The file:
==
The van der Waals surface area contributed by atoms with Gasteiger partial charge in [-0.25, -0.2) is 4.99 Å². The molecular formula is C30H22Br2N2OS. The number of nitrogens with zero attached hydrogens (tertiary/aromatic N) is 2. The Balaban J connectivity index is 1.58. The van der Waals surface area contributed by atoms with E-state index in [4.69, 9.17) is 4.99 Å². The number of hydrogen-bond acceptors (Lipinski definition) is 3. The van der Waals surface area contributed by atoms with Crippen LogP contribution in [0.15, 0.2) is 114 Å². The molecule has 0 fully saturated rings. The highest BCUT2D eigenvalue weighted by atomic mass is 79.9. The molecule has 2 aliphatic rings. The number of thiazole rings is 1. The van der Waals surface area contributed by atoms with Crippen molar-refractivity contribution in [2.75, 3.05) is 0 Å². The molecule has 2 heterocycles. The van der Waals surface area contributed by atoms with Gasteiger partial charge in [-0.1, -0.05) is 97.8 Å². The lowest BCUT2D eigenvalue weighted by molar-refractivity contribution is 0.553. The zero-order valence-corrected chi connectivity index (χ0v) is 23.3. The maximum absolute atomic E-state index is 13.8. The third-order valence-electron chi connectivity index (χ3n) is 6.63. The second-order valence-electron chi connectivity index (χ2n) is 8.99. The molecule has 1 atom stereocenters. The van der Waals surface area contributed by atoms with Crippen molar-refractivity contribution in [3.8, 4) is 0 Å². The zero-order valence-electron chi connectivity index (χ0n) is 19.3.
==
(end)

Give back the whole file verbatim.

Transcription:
The van der Waals surface area contributed by atoms with Gasteiger partial charge in [-0.25, -0.2) is 4.99 Å². The molecular formula is C30H22Br2N2OS. The number of nitrogens with zero attached hydrogens (tertiary/aromatic N) is 2. The Balaban J connectivity index is 1.58. The van der Waals surface area contributed by atoms with E-state index in [4.69, 9.17) is 4.99 Å². The number of hydrogen-bond acceptors (Lipinski definition) is 3. The van der Waals surface area contributed by atoms with Crippen LogP contribution in [0.15, 0.2) is 114 Å². The molecule has 0 fully saturated rings. The highest BCUT2D eigenvalue weighted by atomic mass is 79.9. The molecule has 2 aliphatic rings. The number of thiazole rings is 1. The van der Waals surface area contributed by atoms with Crippen molar-refractivity contribution in [2.75, 3.05) is 0 Å². The molecule has 2 heterocycles. The van der Waals surface area contributed by atoms with Gasteiger partial charge in [-0.1, -0.05) is 97.8 Å². The lowest BCUT2D eigenvalue weighted by molar-refractivity contribution is 0.553. The zero-order valence-corrected chi connectivity index (χ0v) is 23.3. The maximum absolute atomic E-state index is 13.8. The third-order valence-electron chi connectivity index (χ3n) is 6.63. The second-order valence-electron chi connectivity index (χ2n) is 8.99. The molecule has 1 atom stereocenters. The van der Waals surface area contributed by atoms with Crippen molar-refractivity contribution in [3.8, 4) is 0 Å². The zero-order valence-electron chi connectivity index (χ0n) is 19.3.